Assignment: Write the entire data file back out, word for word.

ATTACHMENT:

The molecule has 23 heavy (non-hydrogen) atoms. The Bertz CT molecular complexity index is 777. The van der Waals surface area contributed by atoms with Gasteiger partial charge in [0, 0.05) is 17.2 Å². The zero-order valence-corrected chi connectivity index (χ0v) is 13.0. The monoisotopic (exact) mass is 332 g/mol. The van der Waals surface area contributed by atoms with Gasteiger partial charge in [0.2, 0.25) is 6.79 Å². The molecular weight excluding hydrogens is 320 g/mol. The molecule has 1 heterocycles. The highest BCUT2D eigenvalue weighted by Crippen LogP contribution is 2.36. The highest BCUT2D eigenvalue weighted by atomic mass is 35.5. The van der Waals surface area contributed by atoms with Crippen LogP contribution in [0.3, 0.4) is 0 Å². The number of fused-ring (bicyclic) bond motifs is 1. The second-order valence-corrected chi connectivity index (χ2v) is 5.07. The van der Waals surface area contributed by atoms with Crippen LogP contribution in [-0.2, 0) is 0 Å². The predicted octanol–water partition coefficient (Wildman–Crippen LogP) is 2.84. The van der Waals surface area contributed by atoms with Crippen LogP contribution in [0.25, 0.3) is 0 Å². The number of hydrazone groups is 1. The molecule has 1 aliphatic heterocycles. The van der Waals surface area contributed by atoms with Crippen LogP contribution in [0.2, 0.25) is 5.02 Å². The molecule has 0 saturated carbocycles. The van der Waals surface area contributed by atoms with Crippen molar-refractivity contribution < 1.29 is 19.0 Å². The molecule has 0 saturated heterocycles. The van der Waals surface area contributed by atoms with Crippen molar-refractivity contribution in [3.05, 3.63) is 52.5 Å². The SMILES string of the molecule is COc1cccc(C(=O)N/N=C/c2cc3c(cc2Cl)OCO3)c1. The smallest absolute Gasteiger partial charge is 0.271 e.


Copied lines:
The molecule has 23 heavy (non-hydrogen) atoms. The Bertz CT molecular complexity index is 777. The van der Waals surface area contributed by atoms with Gasteiger partial charge in [0, 0.05) is 17.2 Å². The zero-order valence-corrected chi connectivity index (χ0v) is 13.0. The monoisotopic (exact) mass is 332 g/mol. The van der Waals surface area contributed by atoms with Gasteiger partial charge in [0.2, 0.25) is 6.79 Å². The molecular weight excluding hydrogens is 320 g/mol. The molecule has 1 heterocycles. The highest BCUT2D eigenvalue weighted by Crippen LogP contribution is 2.36. The highest BCUT2D eigenvalue weighted by atomic mass is 35.5. The van der Waals surface area contributed by atoms with Crippen LogP contribution in [0.3, 0.4) is 0 Å². The number of fused-ring (bicyclic) bond motifs is 1. The second-order valence-corrected chi connectivity index (χ2v) is 5.07. The van der Waals surface area contributed by atoms with Crippen LogP contribution in [-0.2, 0) is 0 Å². The predicted octanol–water partition coefficient (Wildman–Crippen LogP) is 2.84. The van der Waals surface area contributed by atoms with Crippen LogP contribution in [0.25, 0.3) is 0 Å². The number of hydrazone groups is 1. The molecule has 1 aliphatic heterocycles. The van der Waals surface area contributed by atoms with Crippen LogP contribution in [0.2, 0.25) is 5.02 Å². The molecule has 0 saturated carbocycles. The van der Waals surface area contributed by atoms with Crippen molar-refractivity contribution < 1.29 is 19.0 Å². The molecule has 0 saturated heterocycles. The van der Waals surface area contributed by atoms with Crippen molar-refractivity contribution in [3.05, 3.63) is 52.5 Å². The SMILES string of the molecule is COc1cccc(C(=O)N/N=C/c2cc3c(cc2Cl)OCO3)c1. The smallest absolute Gasteiger partial charge is 0.271 e.